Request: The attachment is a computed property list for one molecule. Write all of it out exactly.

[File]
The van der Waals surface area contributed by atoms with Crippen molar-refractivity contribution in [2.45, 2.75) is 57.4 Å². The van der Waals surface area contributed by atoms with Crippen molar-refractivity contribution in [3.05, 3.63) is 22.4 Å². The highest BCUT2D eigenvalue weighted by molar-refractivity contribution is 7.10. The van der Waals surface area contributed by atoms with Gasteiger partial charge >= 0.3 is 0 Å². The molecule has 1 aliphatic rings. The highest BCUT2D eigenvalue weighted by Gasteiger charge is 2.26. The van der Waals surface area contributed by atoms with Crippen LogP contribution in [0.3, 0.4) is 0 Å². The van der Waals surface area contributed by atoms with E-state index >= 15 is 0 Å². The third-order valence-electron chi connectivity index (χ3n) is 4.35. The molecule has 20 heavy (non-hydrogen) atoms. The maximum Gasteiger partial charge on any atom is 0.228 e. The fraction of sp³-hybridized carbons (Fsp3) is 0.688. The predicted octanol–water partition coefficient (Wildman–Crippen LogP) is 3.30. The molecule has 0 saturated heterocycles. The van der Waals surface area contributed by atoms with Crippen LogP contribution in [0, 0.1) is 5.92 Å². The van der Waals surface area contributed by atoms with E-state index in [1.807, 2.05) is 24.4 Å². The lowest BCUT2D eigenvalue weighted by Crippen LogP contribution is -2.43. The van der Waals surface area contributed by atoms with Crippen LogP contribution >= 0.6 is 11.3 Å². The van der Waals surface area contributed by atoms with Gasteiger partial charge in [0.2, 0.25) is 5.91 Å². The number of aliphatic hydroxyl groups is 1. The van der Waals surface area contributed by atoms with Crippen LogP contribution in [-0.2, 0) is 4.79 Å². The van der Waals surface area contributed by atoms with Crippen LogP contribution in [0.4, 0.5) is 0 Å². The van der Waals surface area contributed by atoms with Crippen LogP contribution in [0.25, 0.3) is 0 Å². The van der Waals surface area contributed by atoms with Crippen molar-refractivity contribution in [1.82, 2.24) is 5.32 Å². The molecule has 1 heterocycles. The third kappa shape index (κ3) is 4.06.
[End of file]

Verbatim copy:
The van der Waals surface area contributed by atoms with Crippen molar-refractivity contribution in [2.45, 2.75) is 57.4 Å². The van der Waals surface area contributed by atoms with Crippen molar-refractivity contribution in [3.05, 3.63) is 22.4 Å². The highest BCUT2D eigenvalue weighted by molar-refractivity contribution is 7.10. The van der Waals surface area contributed by atoms with Gasteiger partial charge >= 0.3 is 0 Å². The molecule has 1 aliphatic rings. The highest BCUT2D eigenvalue weighted by Gasteiger charge is 2.26. The van der Waals surface area contributed by atoms with Crippen LogP contribution in [0.3, 0.4) is 0 Å². The van der Waals surface area contributed by atoms with E-state index >= 15 is 0 Å². The third-order valence-electron chi connectivity index (χ3n) is 4.35. The molecule has 20 heavy (non-hydrogen) atoms. The maximum Gasteiger partial charge on any atom is 0.228 e. The fraction of sp³-hybridized carbons (Fsp3) is 0.688. The predicted octanol–water partition coefficient (Wildman–Crippen LogP) is 3.30. The molecule has 0 saturated heterocycles. The van der Waals surface area contributed by atoms with Crippen LogP contribution in [0, 0.1) is 5.92 Å². The van der Waals surface area contributed by atoms with E-state index in [1.807, 2.05) is 24.4 Å². The lowest BCUT2D eigenvalue weighted by Crippen LogP contribution is -2.43. The van der Waals surface area contributed by atoms with Crippen LogP contribution >= 0.6 is 11.3 Å². The van der Waals surface area contributed by atoms with Gasteiger partial charge in [0.2, 0.25) is 5.91 Å². The number of aliphatic hydroxyl groups is 1. The van der Waals surface area contributed by atoms with Crippen LogP contribution in [-0.2, 0) is 4.79 Å². The van der Waals surface area contributed by atoms with Crippen LogP contribution in [0.4, 0.5) is 0 Å². The van der Waals surface area contributed by atoms with Crippen LogP contribution in [0.25, 0.3) is 0 Å². The van der Waals surface area contributed by atoms with Crippen molar-refractivity contribution in [1.82, 2.24) is 5.32 Å². The molecule has 1 heterocycles. The third kappa shape index (κ3) is 4.06.